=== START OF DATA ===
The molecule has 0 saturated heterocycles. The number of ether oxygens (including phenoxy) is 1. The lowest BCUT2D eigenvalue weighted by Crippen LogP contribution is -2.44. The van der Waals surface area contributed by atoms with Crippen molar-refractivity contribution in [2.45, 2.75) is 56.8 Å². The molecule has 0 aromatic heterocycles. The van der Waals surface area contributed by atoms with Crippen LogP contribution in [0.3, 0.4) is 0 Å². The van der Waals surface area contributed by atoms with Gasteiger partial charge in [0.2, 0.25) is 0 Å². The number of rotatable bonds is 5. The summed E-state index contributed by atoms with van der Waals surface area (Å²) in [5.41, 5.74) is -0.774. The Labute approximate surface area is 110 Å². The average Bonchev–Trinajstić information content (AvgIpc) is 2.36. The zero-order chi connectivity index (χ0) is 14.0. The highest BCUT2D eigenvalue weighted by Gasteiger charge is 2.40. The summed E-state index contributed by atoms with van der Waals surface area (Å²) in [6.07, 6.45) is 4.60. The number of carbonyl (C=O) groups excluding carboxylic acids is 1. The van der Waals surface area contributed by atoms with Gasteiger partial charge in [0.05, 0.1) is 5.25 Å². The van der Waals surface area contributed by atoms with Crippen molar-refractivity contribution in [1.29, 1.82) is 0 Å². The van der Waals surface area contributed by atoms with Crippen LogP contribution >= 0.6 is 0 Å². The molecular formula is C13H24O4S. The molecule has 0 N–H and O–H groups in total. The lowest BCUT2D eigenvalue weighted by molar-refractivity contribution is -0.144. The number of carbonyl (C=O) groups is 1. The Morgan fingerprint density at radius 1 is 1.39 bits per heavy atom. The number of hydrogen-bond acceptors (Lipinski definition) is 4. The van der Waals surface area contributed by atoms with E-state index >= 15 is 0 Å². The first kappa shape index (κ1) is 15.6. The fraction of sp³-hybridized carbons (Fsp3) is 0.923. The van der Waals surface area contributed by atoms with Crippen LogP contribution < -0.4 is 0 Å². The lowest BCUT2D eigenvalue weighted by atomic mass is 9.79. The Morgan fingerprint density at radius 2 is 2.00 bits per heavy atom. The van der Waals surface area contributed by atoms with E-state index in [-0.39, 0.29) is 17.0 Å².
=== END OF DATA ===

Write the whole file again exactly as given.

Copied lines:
The molecule has 0 saturated heterocycles. The number of ether oxygens (including phenoxy) is 1. The lowest BCUT2D eigenvalue weighted by Crippen LogP contribution is -2.44. The van der Waals surface area contributed by atoms with Crippen molar-refractivity contribution in [2.45, 2.75) is 56.8 Å². The molecule has 0 aromatic heterocycles. The van der Waals surface area contributed by atoms with Crippen LogP contribution in [0.3, 0.4) is 0 Å². The van der Waals surface area contributed by atoms with Gasteiger partial charge in [0.2, 0.25) is 0 Å². The number of rotatable bonds is 5. The summed E-state index contributed by atoms with van der Waals surface area (Å²) in [5.41, 5.74) is -0.774. The Labute approximate surface area is 110 Å². The average Bonchev–Trinajstić information content (AvgIpc) is 2.36. The zero-order chi connectivity index (χ0) is 14.0. The highest BCUT2D eigenvalue weighted by Gasteiger charge is 2.40. The summed E-state index contributed by atoms with van der Waals surface area (Å²) in [6.07, 6.45) is 4.60. The number of carbonyl (C=O) groups excluding carboxylic acids is 1. The van der Waals surface area contributed by atoms with Gasteiger partial charge in [0.05, 0.1) is 5.25 Å². The van der Waals surface area contributed by atoms with Crippen molar-refractivity contribution in [1.29, 1.82) is 0 Å². The van der Waals surface area contributed by atoms with Crippen LogP contribution >= 0.6 is 0 Å². The molecular formula is C13H24O4S. The molecule has 0 N–H and O–H groups in total. The lowest BCUT2D eigenvalue weighted by molar-refractivity contribution is -0.144. The number of carbonyl (C=O) groups is 1. The Morgan fingerprint density at radius 1 is 1.39 bits per heavy atom. The number of hydrogen-bond acceptors (Lipinski definition) is 4. The van der Waals surface area contributed by atoms with E-state index >= 15 is 0 Å². The first kappa shape index (κ1) is 15.6. The fraction of sp³-hybridized carbons (Fsp3) is 0.923. The van der Waals surface area contributed by atoms with Crippen LogP contribution < -0.4 is 0 Å². The lowest BCUT2D eigenvalue weighted by atomic mass is 9.79. The Morgan fingerprint density at radius 2 is 2.00 bits per heavy atom. The van der Waals surface area contributed by atoms with E-state index in [-0.39, 0.29) is 17.0 Å².